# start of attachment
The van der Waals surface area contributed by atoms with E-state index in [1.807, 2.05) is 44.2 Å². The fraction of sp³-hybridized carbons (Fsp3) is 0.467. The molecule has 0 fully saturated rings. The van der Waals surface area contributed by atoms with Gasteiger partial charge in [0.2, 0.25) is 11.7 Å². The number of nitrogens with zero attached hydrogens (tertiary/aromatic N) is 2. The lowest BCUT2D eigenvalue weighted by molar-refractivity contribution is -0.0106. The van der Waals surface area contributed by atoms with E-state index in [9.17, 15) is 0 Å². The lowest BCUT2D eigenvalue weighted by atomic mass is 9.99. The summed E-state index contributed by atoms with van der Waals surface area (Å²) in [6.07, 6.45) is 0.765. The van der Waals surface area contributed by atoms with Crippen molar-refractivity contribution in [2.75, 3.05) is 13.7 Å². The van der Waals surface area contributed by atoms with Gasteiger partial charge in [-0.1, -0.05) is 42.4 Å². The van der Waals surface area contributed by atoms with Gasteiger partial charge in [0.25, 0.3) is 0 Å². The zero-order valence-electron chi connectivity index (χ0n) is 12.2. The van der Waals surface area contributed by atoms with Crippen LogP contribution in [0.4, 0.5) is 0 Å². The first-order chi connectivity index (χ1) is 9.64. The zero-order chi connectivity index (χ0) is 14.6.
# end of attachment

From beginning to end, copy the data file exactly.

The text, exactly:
The van der Waals surface area contributed by atoms with E-state index in [1.807, 2.05) is 44.2 Å². The fraction of sp³-hybridized carbons (Fsp3) is 0.467. The molecule has 0 fully saturated rings. The van der Waals surface area contributed by atoms with Gasteiger partial charge in [0.2, 0.25) is 11.7 Å². The number of nitrogens with zero attached hydrogens (tertiary/aromatic N) is 2. The lowest BCUT2D eigenvalue weighted by molar-refractivity contribution is -0.0106. The van der Waals surface area contributed by atoms with E-state index in [9.17, 15) is 0 Å². The lowest BCUT2D eigenvalue weighted by atomic mass is 9.99. The summed E-state index contributed by atoms with van der Waals surface area (Å²) in [6.07, 6.45) is 0.765. The van der Waals surface area contributed by atoms with Crippen molar-refractivity contribution in [2.75, 3.05) is 13.7 Å². The van der Waals surface area contributed by atoms with Gasteiger partial charge in [-0.1, -0.05) is 42.4 Å². The van der Waals surface area contributed by atoms with Gasteiger partial charge in [0.25, 0.3) is 0 Å². The zero-order valence-electron chi connectivity index (χ0n) is 12.2. The van der Waals surface area contributed by atoms with Crippen LogP contribution in [0.4, 0.5) is 0 Å². The first-order chi connectivity index (χ1) is 9.64. The zero-order chi connectivity index (χ0) is 14.6.